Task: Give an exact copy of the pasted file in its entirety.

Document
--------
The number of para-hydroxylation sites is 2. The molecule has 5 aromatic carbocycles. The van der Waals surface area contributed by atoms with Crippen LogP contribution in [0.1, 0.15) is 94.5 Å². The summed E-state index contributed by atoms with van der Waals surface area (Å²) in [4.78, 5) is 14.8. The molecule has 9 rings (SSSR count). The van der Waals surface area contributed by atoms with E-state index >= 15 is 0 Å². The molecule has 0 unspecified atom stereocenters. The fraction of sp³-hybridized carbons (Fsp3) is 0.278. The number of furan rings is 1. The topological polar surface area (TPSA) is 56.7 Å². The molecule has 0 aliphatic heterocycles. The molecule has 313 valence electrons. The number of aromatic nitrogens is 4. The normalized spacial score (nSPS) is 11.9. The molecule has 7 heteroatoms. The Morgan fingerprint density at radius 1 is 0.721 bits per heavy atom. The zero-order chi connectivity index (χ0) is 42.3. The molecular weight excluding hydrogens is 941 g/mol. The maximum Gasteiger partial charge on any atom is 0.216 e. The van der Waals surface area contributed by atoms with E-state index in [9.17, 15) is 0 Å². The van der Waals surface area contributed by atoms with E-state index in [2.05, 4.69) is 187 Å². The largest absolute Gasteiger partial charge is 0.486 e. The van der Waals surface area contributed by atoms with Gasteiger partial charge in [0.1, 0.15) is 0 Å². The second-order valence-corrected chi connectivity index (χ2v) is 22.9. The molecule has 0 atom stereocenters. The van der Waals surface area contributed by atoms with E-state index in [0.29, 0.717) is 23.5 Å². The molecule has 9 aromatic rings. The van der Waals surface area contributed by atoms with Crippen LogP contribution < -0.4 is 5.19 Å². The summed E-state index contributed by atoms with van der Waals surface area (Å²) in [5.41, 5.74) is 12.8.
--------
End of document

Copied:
The number of para-hydroxylation sites is 2. The molecule has 5 aromatic carbocycles. The van der Waals surface area contributed by atoms with Crippen LogP contribution in [0.1, 0.15) is 94.5 Å². The summed E-state index contributed by atoms with van der Waals surface area (Å²) in [4.78, 5) is 14.8. The molecule has 9 rings (SSSR count). The van der Waals surface area contributed by atoms with E-state index >= 15 is 0 Å². The molecule has 0 unspecified atom stereocenters. The fraction of sp³-hybridized carbons (Fsp3) is 0.278. The number of furan rings is 1. The topological polar surface area (TPSA) is 56.7 Å². The molecule has 0 aliphatic heterocycles. The molecule has 313 valence electrons. The number of aromatic nitrogens is 4. The normalized spacial score (nSPS) is 11.9. The molecule has 7 heteroatoms. The Morgan fingerprint density at radius 1 is 0.721 bits per heavy atom. The zero-order chi connectivity index (χ0) is 42.3. The molecular weight excluding hydrogens is 941 g/mol. The maximum Gasteiger partial charge on any atom is 0.216 e. The van der Waals surface area contributed by atoms with E-state index in [9.17, 15) is 0 Å². The van der Waals surface area contributed by atoms with E-state index in [2.05, 4.69) is 187 Å². The largest absolute Gasteiger partial charge is 0.486 e. The van der Waals surface area contributed by atoms with Gasteiger partial charge in [0.1, 0.15) is 0 Å². The second-order valence-corrected chi connectivity index (χ2v) is 22.9. The molecule has 0 atom stereocenters. The van der Waals surface area contributed by atoms with E-state index in [0.29, 0.717) is 23.5 Å². The molecule has 9 aromatic rings. The van der Waals surface area contributed by atoms with Crippen LogP contribution < -0.4 is 5.19 Å². The summed E-state index contributed by atoms with van der Waals surface area (Å²) in [5.41, 5.74) is 12.8.